By Stephanie Kim, Opinions Editor
Sexual assaults happen every day. It is a reality many of us don’t think about often, yet many are affected every day. April is sexual assault awareness month and is intended to spread both the awareness and prevention of sexual assault. 2021 will mark 20 years since the start of this campaign, beginning in 2001, SAAM (sexual assault awareness month) also deals with harassment and abuse. Though April is past now, it’s important that we remember its intended purpose and spread awareness to prevent others from being affected by it. I spoke with two young women who were open to sharing their experiences and views on sexual assault.
One woman is nineteen years old, she was assaulted at the age of thirteen. The assault happened at the beginning of her eighth-grade year of school. When asked if the assault affected her social life, she told me “I 100% do think it affected a lot. I understand it’s ‘not all men’, but I never thought the one who did it to me would fall into that category, so now I’m cautious around every man I meet and even men I’ve known my whole life.” She went on to tell me about the assault, saying “when it first happened, the guy who did it was a senior in high school and he bragged to his friends that he ‘got with’ a virgin over the weekend, so a lot of rumors were created about it.” This affected her not only her education, but mental health, too. She said, “my mental health also declined and I struggled keeping up with homework and my grades dropped drastically, as well as my attendance.”
Sexual assault does not only affect one aspect of a person’s life but affects the entire scheme of it. I spoke with another female who is twenty-four years old. She was first assaulted around the ages of seven to eight by her mother’s first husband, then again later in life during the ages of twenty to twenty-two. The woman told me at age twenty, “a friend came over with the intent to watch tv and hang out and started getting handsy. I told him to stop…” From there she went on to inform me of how he “raped and sodomized her for about three hours.” She filed a police report and had a rape kit done, yet nothing was done about the event. The next assaults happened during her relationship that lasted a year and a half. She told me, “he made me have sex with him constantly and even if I’d fight he’d still do it” and that her ex was “abusive in every way possible.” Her last assault was by a guy she worked with at age twenty-two. She said, “in the middle of doing things I told him I didn’t want to do it anymore. He coerced me and I finally said ‘just hurry up and get it over with’ and I just kinda took it.”
This twenty-four-year-old told me that her social life “was affected in a lot of ways. I have trust issues, abandonment issues, I used to think my self-worth lied with whether or not I had sex with someone. I had a hard time forming meaningful romantic relationships and platonic, because I always assumed there was another motive. I didn’t want them to get close because then it would just hurt more.” She went on to tell me how her education was affected by the sexual assaults saying, “when I was assaulted back in 2017 [at age twenty] I dropped out of school. I was in the middle of the semester and I emailed my teachers and told them what happened. I did as much of my work as possible but ultimately took a year off. It was hard for me to study, focus, and even get out of bed to get to class.” She now does online classes and has started a Facebook group to bring awareness. She feels that “we need to teach people that the only thing that causes rape is rapists. It has nothing to do with what you wear, how you act, what you say, or what you do. It has everything to do with a rapist. I think our sex education courses in school need to be better and on top of that they need to have a full section over consent and what it means/is.”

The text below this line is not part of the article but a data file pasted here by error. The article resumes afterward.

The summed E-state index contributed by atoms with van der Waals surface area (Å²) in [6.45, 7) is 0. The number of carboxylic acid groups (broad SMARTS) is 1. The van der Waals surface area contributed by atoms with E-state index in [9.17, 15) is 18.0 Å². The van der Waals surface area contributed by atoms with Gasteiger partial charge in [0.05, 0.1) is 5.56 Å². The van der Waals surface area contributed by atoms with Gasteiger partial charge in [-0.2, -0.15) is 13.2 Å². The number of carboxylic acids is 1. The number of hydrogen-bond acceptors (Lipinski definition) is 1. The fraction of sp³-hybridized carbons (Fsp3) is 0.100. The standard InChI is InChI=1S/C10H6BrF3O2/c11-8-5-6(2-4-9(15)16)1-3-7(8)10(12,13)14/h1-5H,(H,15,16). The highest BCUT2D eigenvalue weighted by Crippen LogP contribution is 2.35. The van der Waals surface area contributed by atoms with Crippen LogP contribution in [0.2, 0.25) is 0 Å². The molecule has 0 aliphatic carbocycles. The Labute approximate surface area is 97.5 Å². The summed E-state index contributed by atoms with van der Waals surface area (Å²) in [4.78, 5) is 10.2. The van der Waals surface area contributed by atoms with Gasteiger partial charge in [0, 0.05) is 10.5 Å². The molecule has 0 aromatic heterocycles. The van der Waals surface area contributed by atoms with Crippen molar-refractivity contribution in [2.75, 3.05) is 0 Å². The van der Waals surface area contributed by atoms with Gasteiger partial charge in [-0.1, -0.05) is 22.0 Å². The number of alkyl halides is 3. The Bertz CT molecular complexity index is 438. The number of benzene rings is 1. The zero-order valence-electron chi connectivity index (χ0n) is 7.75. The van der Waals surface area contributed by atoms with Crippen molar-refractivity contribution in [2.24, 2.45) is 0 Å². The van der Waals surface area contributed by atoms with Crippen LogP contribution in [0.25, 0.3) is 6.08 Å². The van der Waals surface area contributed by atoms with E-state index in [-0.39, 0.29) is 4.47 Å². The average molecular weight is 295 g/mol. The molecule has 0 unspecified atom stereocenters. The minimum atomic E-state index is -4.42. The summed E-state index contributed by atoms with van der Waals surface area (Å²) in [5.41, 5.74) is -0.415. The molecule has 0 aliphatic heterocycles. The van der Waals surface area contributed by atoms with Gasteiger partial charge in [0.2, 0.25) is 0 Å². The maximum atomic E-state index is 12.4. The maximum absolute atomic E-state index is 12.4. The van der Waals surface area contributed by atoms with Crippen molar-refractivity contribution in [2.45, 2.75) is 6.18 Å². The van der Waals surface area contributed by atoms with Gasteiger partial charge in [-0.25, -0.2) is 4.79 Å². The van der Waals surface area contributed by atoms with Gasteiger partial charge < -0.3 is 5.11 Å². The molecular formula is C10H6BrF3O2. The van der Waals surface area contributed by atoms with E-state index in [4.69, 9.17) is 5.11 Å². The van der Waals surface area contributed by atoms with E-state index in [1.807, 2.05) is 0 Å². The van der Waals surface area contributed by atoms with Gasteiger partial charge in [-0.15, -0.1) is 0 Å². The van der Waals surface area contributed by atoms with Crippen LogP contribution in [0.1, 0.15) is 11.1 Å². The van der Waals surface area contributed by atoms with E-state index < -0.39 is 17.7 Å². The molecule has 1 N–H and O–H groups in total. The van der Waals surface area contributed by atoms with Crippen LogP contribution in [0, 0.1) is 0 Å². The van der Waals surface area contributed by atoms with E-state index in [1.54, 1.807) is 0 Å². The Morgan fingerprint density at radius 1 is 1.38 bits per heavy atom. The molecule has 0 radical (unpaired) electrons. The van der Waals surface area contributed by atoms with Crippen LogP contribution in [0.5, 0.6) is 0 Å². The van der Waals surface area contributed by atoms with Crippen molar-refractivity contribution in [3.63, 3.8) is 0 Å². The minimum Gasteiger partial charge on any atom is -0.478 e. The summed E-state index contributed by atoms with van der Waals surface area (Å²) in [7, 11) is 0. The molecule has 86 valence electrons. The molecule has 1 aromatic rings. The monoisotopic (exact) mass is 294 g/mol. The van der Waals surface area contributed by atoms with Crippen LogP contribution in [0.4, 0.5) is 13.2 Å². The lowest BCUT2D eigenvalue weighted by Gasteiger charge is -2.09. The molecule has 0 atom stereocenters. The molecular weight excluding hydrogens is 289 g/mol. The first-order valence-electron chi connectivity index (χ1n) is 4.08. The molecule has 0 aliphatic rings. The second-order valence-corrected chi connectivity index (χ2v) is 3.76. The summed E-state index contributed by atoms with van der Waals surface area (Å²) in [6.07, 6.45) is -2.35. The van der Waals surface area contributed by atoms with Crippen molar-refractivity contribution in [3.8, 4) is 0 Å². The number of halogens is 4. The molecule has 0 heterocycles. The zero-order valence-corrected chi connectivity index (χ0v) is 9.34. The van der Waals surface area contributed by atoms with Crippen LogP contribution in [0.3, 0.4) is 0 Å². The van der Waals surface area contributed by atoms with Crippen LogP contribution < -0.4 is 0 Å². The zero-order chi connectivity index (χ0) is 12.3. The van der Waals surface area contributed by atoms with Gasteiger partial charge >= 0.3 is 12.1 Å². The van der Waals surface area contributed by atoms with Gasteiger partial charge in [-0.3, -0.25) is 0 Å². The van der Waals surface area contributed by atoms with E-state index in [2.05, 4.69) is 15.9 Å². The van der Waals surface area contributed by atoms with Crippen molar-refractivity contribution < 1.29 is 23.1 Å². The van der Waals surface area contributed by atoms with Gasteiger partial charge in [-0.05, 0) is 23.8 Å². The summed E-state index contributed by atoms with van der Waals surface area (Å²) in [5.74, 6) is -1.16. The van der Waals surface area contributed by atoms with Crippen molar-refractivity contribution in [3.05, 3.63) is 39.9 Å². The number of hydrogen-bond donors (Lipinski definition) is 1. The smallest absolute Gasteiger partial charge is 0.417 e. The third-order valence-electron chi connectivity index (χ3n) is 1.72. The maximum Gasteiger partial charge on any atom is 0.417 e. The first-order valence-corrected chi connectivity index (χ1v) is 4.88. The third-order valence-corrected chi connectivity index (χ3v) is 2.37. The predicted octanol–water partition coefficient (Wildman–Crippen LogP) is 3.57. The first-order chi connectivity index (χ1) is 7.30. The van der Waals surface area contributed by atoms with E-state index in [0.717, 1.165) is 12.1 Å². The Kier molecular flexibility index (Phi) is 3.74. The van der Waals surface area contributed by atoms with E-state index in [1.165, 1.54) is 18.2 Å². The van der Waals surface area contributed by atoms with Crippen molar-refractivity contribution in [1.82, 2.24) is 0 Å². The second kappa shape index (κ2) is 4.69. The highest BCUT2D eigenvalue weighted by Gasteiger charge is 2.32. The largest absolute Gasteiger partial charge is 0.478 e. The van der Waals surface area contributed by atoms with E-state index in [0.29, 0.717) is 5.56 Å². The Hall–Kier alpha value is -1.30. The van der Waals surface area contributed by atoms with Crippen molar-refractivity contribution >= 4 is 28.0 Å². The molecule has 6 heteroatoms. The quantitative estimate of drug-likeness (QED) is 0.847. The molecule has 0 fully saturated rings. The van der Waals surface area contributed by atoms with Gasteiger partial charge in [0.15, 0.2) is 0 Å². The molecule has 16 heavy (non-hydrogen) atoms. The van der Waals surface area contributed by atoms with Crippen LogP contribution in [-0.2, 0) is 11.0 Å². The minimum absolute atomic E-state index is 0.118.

She went on to speak about victims, saying “I also think our resources for victims of sexual assault should be more readily available and more realistic. Expecting someone who has been assaulted to pay hundreds out of pocket to talk to someone when they feel like they can’t go on is just sad.” She said that “just being supportive and understanding that rapists are the ones at fault is truly the best thing anyone can do.”
After these conversations, I reflected back on my own experiences. Being assaulted from an early age onto my early adult years, I can relate with both women. I had a hard time recalling the events after they happened, which made healing from them difficult. People need to understand just how much of a person’s life is affected when they are sexually assaulted. They have to heal physically, mentally, and emotionally. We should not only remember this during the month of April but need to spread awareness for it all year long--because sexual assaults happen every day.